Santa Cruz police officer Elizabeth Butler patrols along Pacific Avenue in 2005. Butler was killed Tuesday, Feb. 26, 2013, in a shooting in Santa Cruz,
Santa Cruz police officer Elizabeth Butler patrols along Pacific Avenue in 2005. Butler was killed Tuesday, Feb. 26, 2013, in a shooting in Santa Cruz, Calif. (Shmuel Thaler/Sentinel file) (Shmuel Thaler)

SANTA CRUZ -- Like generations of others, Santa Cruz police detective Elizabeth Butler came to town to study at UC Santa Cruz and stayed.

The 10-year veteran of the force was gunned down Tuesday alongside veteran Sgt. Loran "Butch" Baker. She had worked as a patrol officer, hostage negotiator, downtown foot and bike officer, and an agent assigned to the Santa Cruz County drug task force.

In a June 2011 post on the Police Department blog, Butler said she grew up in Los Angeles and moved to Santa Cruz in 1992 to attend UCSC, where she graduated as a community studies major.

She wrote she enjoyed morning buns rolled in sugar at Kelly's Bakery on the Westside and the view at night of the Santa Cruz Beach Boardwalk while riding a roller coaster.

"I enjoy living and working in Santa Cruz because one can enjoy the ocean, the mountains, interesting people, and a healthy lifestyle all in one spot," wrote Butler, adding that she enjoyed hiking, walking on the beach, cooking and spending time with her family.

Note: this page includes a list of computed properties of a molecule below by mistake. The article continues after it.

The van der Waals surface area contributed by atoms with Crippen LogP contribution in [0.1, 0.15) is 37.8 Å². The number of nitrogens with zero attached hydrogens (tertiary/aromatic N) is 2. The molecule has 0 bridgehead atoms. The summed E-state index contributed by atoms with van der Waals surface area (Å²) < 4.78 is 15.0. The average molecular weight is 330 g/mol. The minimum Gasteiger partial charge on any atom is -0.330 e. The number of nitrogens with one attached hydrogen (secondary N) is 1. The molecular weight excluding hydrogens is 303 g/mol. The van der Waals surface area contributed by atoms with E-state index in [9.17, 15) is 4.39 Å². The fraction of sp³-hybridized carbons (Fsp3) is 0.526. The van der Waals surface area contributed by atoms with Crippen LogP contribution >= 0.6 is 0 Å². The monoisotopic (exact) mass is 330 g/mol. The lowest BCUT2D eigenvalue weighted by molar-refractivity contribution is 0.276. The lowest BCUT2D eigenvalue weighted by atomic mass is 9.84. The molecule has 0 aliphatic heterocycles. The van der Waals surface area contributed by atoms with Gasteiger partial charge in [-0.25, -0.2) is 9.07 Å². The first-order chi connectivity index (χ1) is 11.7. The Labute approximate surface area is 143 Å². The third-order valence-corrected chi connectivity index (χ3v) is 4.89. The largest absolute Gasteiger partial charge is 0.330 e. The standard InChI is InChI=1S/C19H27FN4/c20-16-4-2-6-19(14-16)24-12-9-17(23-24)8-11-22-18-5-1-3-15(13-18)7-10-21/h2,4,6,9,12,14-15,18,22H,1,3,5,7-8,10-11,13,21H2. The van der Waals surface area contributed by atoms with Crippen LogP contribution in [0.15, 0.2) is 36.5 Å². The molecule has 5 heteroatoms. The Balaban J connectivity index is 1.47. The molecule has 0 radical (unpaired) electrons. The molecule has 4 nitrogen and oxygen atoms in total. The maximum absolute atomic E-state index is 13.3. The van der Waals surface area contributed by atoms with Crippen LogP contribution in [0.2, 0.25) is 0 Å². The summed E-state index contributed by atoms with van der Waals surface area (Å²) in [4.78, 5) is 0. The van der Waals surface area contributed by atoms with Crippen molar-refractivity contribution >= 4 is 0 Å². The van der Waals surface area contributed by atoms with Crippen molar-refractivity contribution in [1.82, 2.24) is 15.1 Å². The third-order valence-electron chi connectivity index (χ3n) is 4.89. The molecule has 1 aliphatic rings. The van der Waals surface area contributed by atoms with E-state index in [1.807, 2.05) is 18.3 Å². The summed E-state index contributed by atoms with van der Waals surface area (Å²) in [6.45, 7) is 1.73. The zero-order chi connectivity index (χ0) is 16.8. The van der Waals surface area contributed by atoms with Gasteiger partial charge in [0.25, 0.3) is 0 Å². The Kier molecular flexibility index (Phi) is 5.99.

But she also dealt with the other side of life in Santa Cruz as part of her job.

Butler gave testimony in an April 2012 preliminary hearing of a man accused of killing a Santa Cruz woman and leaving her body in his apartment for days. The man, John Bruce Clauer, still awaits trial on first-degree murder charges.

In 2005, the Sentinel profiled Butler while she was patrolling downtown. A reporter described her as "friendly, but with the stern edge of a parent or teacher."

She encountered a young man sitting on a planter box and told him, "You know you can't sit here," then adding to the reporter, "I'm always reminding him that the parking lot is private property. It's a lot like parenting with all the reminders."

Butler described her job then as a mixed bag of public relations and fighting crime, saying almost every day she would confront homeless people, shoplifters, drunks, drug deals, panhandling, and tourists asking how to get to the beach or where to get the best burger in town.

"You have to be a people person down here," Butler told the Sentinel. "I really do know people's names. You know their names, you know the ones who have problems with narcotics."

Butler is survived by her partner, Peter, and two children.